Business is booming as 11,500 students flood into Lincoln
More than 3,700 new students arrived in Lincoln this week, giving the city's economy a welcome shot in the arm.
In total, 11,500 young people are currently settling in to life at the University of Lincoln.
Meanwhile, Bishop Grossteste University has welcomed 2,000 students to its uphill campus. And as the city buzzed with activity, businesses were enjoying the sound of ringing tills and increased custom.
Since it opened, the University of Lincoln has contributed more than £250m to the local economy and has created more than 3,000 new jobs.
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It invested more than £140m in the Brayford Pool campus, which has transformed what was a brownfield site.
Matt Corrigan, chief executive of Lincoln Big, said: "The city feels a real uplift when the students come back. Many of the students are within walking distance of the centre and are taking the time to explore.
"The evening economy has certainly picked up and it is feeling livelier and I think the pubs and clubs will have a rise in business.
"Freshers' week also coincides with purple flag week, which shows that Lincoln is a safe and welcome city."
Paul O'Loo, general manager of Moka and Shack nightclub in Silver Street, said: "Our new-look club has been well received by returning and new students. The fact that we've invested so much in refurbishing the club, whilst creating new jobs shows just how confident we are in the local late-night economy."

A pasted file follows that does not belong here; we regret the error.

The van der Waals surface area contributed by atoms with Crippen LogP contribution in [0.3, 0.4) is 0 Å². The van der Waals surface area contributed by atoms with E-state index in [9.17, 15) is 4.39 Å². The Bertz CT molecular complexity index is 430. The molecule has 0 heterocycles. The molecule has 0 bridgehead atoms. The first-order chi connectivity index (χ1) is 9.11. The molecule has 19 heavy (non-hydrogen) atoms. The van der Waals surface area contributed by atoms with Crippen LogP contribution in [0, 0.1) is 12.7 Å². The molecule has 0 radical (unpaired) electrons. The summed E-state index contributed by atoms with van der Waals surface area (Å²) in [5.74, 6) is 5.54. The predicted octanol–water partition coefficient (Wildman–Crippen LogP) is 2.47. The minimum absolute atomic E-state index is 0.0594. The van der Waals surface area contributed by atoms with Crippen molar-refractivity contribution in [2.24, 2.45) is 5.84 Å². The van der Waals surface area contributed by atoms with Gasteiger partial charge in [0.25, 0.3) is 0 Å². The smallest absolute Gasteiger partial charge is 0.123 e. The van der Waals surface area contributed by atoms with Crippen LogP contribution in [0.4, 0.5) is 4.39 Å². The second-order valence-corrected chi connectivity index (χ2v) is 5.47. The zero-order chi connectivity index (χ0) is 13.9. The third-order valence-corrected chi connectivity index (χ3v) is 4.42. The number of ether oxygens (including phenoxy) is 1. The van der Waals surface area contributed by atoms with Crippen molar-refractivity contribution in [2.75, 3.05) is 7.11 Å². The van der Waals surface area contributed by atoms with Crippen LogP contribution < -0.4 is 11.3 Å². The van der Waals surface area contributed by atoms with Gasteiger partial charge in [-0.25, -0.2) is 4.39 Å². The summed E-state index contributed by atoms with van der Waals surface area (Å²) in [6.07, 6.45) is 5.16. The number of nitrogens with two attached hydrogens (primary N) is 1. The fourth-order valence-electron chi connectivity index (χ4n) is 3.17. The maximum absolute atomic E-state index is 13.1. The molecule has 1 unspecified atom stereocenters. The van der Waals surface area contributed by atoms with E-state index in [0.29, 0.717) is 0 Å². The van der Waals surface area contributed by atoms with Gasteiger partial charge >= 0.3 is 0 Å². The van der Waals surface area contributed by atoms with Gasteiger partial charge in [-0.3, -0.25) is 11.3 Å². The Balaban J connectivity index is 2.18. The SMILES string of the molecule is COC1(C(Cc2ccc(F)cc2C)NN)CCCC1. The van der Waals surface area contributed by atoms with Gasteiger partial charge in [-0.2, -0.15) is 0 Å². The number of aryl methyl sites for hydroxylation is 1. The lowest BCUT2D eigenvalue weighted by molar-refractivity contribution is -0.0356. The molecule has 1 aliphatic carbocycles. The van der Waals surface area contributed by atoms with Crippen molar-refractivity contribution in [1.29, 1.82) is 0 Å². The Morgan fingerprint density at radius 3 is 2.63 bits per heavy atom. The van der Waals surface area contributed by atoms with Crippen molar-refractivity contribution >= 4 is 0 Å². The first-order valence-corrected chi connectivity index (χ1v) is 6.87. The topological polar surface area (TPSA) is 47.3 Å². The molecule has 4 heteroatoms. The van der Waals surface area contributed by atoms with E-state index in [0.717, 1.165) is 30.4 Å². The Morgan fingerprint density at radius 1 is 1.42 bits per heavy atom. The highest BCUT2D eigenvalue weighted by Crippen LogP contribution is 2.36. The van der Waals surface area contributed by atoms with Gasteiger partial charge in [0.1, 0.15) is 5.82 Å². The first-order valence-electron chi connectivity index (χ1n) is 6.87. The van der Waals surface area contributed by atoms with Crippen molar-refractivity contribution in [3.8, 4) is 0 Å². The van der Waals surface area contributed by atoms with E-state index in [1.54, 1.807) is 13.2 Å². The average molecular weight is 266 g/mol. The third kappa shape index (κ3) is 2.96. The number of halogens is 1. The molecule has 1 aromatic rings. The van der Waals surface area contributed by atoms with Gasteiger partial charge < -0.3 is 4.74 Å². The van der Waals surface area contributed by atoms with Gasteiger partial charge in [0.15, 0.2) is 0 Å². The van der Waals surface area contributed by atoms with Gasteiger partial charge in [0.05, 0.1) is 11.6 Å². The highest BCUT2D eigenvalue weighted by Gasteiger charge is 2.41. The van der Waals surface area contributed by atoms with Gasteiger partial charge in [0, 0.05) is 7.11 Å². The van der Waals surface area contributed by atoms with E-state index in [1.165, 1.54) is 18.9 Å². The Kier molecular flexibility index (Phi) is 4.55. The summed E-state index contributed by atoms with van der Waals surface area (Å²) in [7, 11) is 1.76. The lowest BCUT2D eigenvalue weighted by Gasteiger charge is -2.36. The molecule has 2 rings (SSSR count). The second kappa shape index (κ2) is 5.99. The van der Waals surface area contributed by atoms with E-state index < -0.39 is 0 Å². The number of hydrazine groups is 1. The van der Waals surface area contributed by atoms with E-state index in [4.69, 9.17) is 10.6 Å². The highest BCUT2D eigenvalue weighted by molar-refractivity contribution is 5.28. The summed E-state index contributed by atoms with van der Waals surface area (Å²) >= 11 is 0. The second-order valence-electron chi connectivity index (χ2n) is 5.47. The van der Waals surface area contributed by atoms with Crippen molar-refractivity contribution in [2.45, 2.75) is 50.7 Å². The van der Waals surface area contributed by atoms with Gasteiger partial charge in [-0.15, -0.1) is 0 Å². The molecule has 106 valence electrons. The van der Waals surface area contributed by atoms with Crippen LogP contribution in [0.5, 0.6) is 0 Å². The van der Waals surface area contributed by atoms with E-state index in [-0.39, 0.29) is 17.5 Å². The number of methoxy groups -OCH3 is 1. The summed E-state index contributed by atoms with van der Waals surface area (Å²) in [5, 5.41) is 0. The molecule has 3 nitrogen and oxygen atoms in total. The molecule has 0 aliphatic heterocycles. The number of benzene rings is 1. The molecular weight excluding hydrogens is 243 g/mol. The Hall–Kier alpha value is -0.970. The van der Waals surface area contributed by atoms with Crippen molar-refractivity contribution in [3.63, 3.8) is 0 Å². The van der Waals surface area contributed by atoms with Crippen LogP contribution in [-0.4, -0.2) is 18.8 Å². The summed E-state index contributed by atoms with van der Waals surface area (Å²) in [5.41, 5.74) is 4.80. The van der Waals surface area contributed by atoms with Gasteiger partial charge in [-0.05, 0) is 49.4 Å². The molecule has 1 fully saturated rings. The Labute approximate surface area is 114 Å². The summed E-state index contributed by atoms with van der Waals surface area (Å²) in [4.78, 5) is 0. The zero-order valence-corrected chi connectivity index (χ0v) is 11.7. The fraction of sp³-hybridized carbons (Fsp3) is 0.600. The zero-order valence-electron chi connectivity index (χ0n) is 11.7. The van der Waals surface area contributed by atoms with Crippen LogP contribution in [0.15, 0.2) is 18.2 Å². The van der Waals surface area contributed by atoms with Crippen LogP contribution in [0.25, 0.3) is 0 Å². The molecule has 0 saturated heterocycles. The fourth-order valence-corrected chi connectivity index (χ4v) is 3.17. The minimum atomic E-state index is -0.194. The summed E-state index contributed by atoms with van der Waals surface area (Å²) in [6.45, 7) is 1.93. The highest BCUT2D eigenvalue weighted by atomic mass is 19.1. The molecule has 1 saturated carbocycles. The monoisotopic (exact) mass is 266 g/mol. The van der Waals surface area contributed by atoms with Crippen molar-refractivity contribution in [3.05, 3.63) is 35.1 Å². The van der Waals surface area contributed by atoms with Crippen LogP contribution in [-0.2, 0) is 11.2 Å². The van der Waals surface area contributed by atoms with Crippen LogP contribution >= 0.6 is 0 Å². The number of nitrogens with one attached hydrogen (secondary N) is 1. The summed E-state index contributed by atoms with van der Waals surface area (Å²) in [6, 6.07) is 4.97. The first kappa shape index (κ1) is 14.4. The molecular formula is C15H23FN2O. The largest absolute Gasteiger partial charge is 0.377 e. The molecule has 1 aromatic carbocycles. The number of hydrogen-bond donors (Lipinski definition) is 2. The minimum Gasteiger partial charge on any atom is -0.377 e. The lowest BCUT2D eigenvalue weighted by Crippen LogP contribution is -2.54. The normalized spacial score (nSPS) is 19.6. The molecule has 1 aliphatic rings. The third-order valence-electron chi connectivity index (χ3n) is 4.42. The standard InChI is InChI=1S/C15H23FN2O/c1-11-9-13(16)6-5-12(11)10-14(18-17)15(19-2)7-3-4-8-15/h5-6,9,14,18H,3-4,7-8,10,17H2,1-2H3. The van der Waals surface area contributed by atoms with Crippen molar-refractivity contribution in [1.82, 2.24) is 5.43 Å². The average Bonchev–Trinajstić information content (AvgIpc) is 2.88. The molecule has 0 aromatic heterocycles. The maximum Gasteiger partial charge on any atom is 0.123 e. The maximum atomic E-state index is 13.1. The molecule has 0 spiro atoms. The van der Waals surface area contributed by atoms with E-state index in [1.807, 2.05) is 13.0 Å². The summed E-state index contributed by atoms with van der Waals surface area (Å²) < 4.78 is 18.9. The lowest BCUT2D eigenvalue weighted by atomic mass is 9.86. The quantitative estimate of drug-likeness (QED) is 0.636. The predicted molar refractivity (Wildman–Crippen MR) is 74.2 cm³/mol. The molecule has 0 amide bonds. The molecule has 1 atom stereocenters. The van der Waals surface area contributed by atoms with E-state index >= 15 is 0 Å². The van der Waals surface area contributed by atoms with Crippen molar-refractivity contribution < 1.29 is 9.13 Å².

Nick Long, of Nando’s in Lincoln, said the restaurant had been packed this week.
“It’s fantastic to see the returning students back in Lincoln. Students add so much to local businesses and the community.
“Lincoln is really thriving again and seems so much nicer and busier. We’ve been flat-out since last week with their return.”
Many shops in the centre are promoting extra discounts and events to encourage the students to part with their newly paid-in loans.
Simon Beardsley, chief executive at Lincolnshire Chamber of Commerce, said: "Lincoln is attracting the attention of students from all over the world, and as well as studying in the city we have evidence that they positively contribute to Lincoln's local economy.
"There is no doubt that pubs, clubs and restaurants see an increase in their takings when the students return to the city. But we also have evidence that shows students invite their friends and family to the city for weekend breaks and special events, such as the October Sausage Festival and Lincoln Christmas Market.
"Through our Visit Lincoln project, the Lincolnshire Chamber of Commerce is now actively marketing the city through its 'Study Lincoln' campaign. And longer-term, Lincoln is recruiting a pool of new graduates who are making a positive impact in the local business community".
Off campus, tensions between students and city dwellers seem to be reducing.
The city council's public protection and antisocial behaviour team says complaints from residents about student behaviour in the Carholme Ward have dropped.
From September 10 to 24 last year, 19 complaints were logged. For the same period this year, seven complaints have been received.